Code: [Select]
call LoadVals ; roll your own - put some nice values into the regs
.DATA
MyR4 REAL4 12345678.12345678
MyR8 REAL8 12345678.12345678
MyDw DWORD 1234567890
MyQw QWORD 1234567890123456789
txMy$ db "This is a string in a global variable. Below is the current program counter:", 0
My$ DefSize txMy$
.CODE

movlps xmm4, MyR8
mov rdx, Chr$("This is a string. You can display strings in the macro by putting a '$' before the variable.")
mov rdi, 123
  deb 4, "Testing the debug macro:", x:rax, rcx, $rdx, rsi, $rdi, $My$, x:rip, xmm1, f:xmm4, xmm5, ST(0), e:ST(1), ST(2), ST(3), MyR4, MyR8, MyDw, MyQw
  deb 4, "Testing the debug macro:", x:rax, rcx, $rdx, rsi, $rdi, $My$, x:rip, xmm1, f:xmm4, xmm5, ST(0), e:ST(1), ST(2), ST(3), MyR4, MyR8, MyDw, MyQw
deb 4, "Single line A:", x:rax
deb 4, "Single line B:", rcx
deb 4, "Single line C:", $rdx

Output:
Code: [Select]
Testing the debug macro:
x:rax   1111111111111111h
rcx     2222222222222222
$rdx    This is a string. You can display strings in the macro by putting a '$' before the variable.
rsi     5555555555555555
$rdi    ** not a pointer: 7bh
$My$    This is a string in a global variable. Below is the current program counter:
x:rip   1400010aah
xmm1    1111111111111111111
f:xmm4  12345678.123456780
xmm5    5555555555555555555
ST(0)   3.141592654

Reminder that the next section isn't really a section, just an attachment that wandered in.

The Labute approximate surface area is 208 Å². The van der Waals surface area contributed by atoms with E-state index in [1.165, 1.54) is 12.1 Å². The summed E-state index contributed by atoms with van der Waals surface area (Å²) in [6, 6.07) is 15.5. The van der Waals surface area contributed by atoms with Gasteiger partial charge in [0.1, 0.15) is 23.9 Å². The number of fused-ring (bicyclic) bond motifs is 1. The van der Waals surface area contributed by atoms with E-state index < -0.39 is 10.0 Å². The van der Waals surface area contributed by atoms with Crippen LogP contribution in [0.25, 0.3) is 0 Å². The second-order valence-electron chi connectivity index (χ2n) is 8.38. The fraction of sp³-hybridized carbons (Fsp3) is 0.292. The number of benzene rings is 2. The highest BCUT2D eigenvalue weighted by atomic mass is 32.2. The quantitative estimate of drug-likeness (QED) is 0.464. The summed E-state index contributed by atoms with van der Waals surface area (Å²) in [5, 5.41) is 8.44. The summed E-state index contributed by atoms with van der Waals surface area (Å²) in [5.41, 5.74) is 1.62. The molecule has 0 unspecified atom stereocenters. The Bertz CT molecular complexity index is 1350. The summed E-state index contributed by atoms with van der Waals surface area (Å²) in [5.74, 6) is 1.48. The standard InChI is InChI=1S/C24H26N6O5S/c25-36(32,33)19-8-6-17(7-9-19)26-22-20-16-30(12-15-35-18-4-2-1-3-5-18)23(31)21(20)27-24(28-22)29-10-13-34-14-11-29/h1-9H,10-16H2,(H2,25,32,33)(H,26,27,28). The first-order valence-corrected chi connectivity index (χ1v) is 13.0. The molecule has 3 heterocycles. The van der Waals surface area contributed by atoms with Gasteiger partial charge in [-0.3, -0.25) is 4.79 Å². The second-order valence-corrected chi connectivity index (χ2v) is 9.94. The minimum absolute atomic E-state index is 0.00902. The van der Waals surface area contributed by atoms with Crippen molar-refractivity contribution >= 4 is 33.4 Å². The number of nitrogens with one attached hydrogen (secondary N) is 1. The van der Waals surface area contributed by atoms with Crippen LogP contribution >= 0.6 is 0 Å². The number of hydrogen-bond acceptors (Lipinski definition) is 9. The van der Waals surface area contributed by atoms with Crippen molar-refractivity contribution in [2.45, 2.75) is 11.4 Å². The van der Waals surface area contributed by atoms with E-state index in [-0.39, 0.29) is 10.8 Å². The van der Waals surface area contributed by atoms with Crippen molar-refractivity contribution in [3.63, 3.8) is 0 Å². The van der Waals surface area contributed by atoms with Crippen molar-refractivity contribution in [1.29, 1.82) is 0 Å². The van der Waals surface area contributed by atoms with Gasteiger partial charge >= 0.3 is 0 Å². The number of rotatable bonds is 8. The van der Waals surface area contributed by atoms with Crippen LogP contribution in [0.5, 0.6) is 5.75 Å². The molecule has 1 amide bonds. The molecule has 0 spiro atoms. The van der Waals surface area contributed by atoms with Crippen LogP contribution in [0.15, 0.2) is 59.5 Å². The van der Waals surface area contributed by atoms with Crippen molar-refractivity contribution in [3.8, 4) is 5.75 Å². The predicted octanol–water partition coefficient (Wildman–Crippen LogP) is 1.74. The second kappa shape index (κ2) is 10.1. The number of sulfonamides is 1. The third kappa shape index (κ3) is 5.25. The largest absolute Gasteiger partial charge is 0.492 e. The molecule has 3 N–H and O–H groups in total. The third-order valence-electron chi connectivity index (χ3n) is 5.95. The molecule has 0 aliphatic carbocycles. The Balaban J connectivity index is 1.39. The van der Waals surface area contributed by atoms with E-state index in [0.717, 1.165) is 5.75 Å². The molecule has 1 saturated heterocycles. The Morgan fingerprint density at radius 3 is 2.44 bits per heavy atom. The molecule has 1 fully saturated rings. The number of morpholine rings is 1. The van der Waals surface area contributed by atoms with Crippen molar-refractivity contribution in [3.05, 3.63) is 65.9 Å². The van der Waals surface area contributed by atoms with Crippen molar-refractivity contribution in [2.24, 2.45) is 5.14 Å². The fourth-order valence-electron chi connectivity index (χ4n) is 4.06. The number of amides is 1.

e:ST(1) 9.876543210e+004
ST(2)   12345.678900000
ST(3)   3.141592654
MyR4    12345678.000000000
MyR8    12345678.123456780
MyDw    1234567890
MyQw    1234567890123456789

Testing the debug macro:
x:rax   1111111111111111h
rcx     2222222222222222
$rdx    This is a string. You can display strings in the macro by putting a '$' before the variable.
rsi     5555555555555555
$rdi    ** not a pointer: 7bh
$My$    This is a string in a global variable. Below is the current program counter:
x:rip   14000226dh
xmm1    1111111111111111111
f:xmm4  12345678.123456780
xmm5    5555555555555555555
ST(0)   3.141592654
e:ST(1) 9.876543210e+004
ST(2)   12345.678900000
ST(3)   3.141592654
MyR4    12345678.000000000
MyR8    12345678.123456780
MyDw    1234567890
MyQw    1234567890123456789

Single line A:  x:rax   1111111111111111h
Single line B:  rcx     2222222222222222
Single line C:  $rdx    This is a string. You can display strings in the macro by putting a '$' before the variable.